Helvetica – [Jelani Aryeh]

Avid listeners who have keep their ear to the ground will undoubtedly recognize the name Jelani Aryeh. The young dynamo made waves in early 2017 after the release of his seven-track project, Suburban Destinesia. Since then, Aryeh has been mastering his craft and fine-tuning parts of his artistic expression that have manifested themselves into his latest release, a nine-track EP entitled, Helvetica. Fans of Aryeh’s ability to merge hip-hop sensibilities with alternative production and orchestration are in for a treat when they sit down and listen to the sonic intimacy of his latest release.

The new project opens with the electronic orchestration of “Curls.” Reflecting on his identity as a black Filipino in America, Aryeh sets a firm precedent for the subject matter and production to be featured on the remainder of the EP. Seamlessly transitioning from the energetic bounce of “Earl Grey” to the heartfelt nostalgia of “Jetfuel,” Aryeh manages to touch on every aspect of his personal life. This utter transparency and willingness to be intimate with his audience not only is admirable but a genius decision when taking into account the grand yet reeled-in orchestration of the project. Helvetica is immersive, to say the least, attracting you with its dream-like shimmer then quickly educating you on the trials and tribulations held by the San Diego native. Whether spellbound by the electrically charged keys of “Solana Moonlite” or hypnotizing synths of “Gloss,” Aryeh finds time to address it all. The biggest takeaway from this 25-minute rollercoaster? Jelani Aryeh’s growth; as an artist and a person. The 19-year-old said the below about his latest EP,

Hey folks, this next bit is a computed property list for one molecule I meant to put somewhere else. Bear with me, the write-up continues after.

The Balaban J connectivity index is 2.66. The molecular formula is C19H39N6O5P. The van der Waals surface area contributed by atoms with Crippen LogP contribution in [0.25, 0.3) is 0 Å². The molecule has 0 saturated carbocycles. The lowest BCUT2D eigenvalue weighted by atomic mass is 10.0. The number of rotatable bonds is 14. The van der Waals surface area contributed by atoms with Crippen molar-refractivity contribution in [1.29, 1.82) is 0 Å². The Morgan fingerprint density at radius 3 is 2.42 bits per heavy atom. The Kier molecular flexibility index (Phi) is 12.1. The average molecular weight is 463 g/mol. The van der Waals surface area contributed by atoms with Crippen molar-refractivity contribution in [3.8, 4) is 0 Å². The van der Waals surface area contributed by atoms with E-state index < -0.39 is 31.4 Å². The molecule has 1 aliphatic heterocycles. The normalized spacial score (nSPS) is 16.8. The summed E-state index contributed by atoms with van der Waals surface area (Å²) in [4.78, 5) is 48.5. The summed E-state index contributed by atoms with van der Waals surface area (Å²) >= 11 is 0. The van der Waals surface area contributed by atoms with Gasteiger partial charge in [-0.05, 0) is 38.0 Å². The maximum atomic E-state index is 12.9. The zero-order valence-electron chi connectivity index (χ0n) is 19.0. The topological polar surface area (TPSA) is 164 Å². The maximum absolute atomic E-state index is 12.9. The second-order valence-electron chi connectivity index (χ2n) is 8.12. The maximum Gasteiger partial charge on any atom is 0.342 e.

“I feel like Helvetica is the font of the Millennium. It has this essence of familiarity and a currentness to it that I feel immediately resonates with whoever sees it, even if it’s just a quick glance that your subconscious registers. It does a great job of capturing the present and the future in a way. That’s also where I’d like to dwell forever, but I often find myself in the past, or ‘hell’ as I sometimes think of it.”

Listen to Helvetica by Jelani Aryeh below and make sure to show him your support by following him on Twitter and Instagram.